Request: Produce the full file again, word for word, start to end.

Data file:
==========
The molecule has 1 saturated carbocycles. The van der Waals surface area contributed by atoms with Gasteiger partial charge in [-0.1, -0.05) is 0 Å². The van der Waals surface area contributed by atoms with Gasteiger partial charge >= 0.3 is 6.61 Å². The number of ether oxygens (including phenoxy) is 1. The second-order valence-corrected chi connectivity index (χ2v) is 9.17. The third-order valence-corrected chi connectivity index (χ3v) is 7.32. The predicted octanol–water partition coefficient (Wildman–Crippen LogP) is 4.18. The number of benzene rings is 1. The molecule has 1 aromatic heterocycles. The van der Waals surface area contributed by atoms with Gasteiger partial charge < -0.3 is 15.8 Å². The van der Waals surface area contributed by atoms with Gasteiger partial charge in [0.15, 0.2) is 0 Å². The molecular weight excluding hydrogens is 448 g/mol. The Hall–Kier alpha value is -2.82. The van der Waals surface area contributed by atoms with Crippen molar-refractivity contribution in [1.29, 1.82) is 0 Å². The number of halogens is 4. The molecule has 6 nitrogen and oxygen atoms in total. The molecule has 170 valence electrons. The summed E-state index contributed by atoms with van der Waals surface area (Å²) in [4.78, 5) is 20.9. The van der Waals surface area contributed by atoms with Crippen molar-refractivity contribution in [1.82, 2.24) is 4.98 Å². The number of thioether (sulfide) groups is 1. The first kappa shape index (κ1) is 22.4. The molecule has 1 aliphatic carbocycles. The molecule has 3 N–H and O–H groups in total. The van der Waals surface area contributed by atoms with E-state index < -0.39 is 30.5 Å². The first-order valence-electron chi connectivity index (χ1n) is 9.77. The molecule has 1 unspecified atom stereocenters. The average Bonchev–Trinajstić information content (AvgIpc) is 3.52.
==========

The molecule has 1 saturated carbocycles. The van der Waals surface area contributed by atoms with Gasteiger partial charge in [-0.1, -0.05) is 0 Å². The van der Waals surface area contributed by atoms with Gasteiger partial charge >= 0.3 is 6.61 Å². The number of ether oxygens (including phenoxy) is 1. The second-order valence-corrected chi connectivity index (χ2v) is 9.17. The third-order valence-corrected chi connectivity index (χ3v) is 7.32. The predicted octanol–water partition coefficient (Wildman–Crippen LogP) is 4.18. The number of benzene rings is 1. The molecule has 1 aromatic heterocycles. The van der Waals surface area contributed by atoms with Gasteiger partial charge < -0.3 is 15.8 Å². The van der Waals surface area contributed by atoms with Gasteiger partial charge in [0.15, 0.2) is 0 Å². The molecular weight excluding hydrogens is 448 g/mol. The Hall–Kier alpha value is -2.82. The van der Waals surface area contributed by atoms with Crippen molar-refractivity contribution in [1.29, 1.82) is 0 Å². The number of halogens is 4. The molecule has 6 nitrogen and oxygen atoms in total. The molecule has 170 valence electrons. The summed E-state index contributed by atoms with van der Waals surface area (Å²) in [4.78, 5) is 20.9. The van der Waals surface area contributed by atoms with Crippen molar-refractivity contribution in [1.82, 2.24) is 4.98 Å². The number of thioether (sulfide) groups is 1. The first kappa shape index (κ1) is 22.4. The molecule has 1 aliphatic carbocycles. The molecule has 3 N–H and O–H groups in total. The van der Waals surface area contributed by atoms with E-state index < -0.39 is 30.5 Å². The first-order valence-electron chi connectivity index (χ1n) is 9.77. The molecule has 1 unspecified atom stereocenters. The average Bonchev–Trinajstić information content (AvgIpc) is 3.52.